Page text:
Given free rein, the Manchester trio lean towards a lounge jazziness underpinned by John Bramwell's reedy soul voice, while the Bury quintet display prog tendencies beneath Guy Garvey's flights of altar-boy fancy; but with Garvey and bandmate Craig Potter resuming production duties here, there's a gnawing sense of one band stamping their sound upon the other. Indeed, when the distorted guitar/sweeping strings kick in on Hold Back The Night and These Days Are Mine, it's a literal Elbow in the listeners' ribs.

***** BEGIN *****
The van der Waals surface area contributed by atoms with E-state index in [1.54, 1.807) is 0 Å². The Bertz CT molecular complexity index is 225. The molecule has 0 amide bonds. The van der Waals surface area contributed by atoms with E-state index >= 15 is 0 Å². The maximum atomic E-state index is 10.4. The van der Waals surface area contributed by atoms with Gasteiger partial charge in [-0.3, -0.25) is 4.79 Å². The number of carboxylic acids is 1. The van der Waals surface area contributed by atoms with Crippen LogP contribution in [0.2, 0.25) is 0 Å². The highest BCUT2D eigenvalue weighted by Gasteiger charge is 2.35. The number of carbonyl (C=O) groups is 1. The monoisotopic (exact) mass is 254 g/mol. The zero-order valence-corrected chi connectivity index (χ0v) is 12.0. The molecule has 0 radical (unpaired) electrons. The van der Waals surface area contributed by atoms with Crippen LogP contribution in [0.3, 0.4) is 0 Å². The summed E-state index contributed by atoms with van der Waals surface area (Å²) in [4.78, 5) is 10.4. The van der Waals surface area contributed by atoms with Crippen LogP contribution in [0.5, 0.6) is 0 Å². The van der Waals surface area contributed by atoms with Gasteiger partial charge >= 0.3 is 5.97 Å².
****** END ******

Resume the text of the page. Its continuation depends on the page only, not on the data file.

Elsewhere, the reverb guitar and familiar melody on Even The Stars is nothing less than an Echo And The Bunnymen pastiche. There are heavy hints, too, of The Kinks and The Beatles on Mouth On Me, Shoeless and Masquerade – but this is where Let It All In is at its best, proving itself to be a better pop album than its acclaimed predecessor as it strips away inflated studio overdubs and lets the songs do the talking. One to squeeze between the Hawley and Weller CDs on the shelf.